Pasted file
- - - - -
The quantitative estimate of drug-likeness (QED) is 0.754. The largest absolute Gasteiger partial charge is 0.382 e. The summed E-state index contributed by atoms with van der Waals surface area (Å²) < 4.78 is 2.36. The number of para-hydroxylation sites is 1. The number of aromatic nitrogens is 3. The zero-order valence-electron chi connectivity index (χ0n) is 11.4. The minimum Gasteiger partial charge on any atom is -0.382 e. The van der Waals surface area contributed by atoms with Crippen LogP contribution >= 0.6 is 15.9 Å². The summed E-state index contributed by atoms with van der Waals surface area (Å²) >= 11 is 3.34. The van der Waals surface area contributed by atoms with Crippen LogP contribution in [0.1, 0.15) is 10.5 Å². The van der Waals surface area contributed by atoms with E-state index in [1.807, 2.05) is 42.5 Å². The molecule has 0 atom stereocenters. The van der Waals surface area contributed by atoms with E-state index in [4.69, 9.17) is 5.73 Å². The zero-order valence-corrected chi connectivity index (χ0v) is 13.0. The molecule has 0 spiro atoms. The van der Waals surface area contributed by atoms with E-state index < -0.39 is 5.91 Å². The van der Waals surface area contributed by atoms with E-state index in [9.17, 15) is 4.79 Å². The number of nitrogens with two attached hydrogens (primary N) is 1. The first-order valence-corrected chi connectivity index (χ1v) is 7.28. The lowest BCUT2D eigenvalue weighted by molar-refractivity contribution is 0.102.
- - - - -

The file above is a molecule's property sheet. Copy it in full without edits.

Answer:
The quantitative estimate of drug-likeness (QED) is 0.754. The largest absolute Gasteiger partial charge is 0.382 e. The summed E-state index contributed by atoms with van der Waals surface area (Å²) < 4.78 is 2.36. The number of para-hydroxylation sites is 1. The number of aromatic nitrogens is 3. The zero-order valence-electron chi connectivity index (χ0n) is 11.4. The minimum Gasteiger partial charge on any atom is -0.382 e. The van der Waals surface area contributed by atoms with Crippen LogP contribution >= 0.6 is 15.9 Å². The summed E-state index contributed by atoms with van der Waals surface area (Å²) >= 11 is 3.34. The van der Waals surface area contributed by atoms with Crippen LogP contribution in [0.1, 0.15) is 10.5 Å². The van der Waals surface area contributed by atoms with E-state index in [1.807, 2.05) is 42.5 Å². The molecule has 0 atom stereocenters. The van der Waals surface area contributed by atoms with E-state index in [4.69, 9.17) is 5.73 Å². The zero-order valence-corrected chi connectivity index (χ0v) is 13.0. The molecule has 0 spiro atoms. The van der Waals surface area contributed by atoms with E-state index < -0.39 is 5.91 Å². The van der Waals surface area contributed by atoms with E-state index in [9.17, 15) is 4.79 Å². The number of nitrogens with two attached hydrogens (primary N) is 1. The first-order valence-corrected chi connectivity index (χ1v) is 7.28. The lowest BCUT2D eigenvalue weighted by molar-refractivity contribution is 0.102.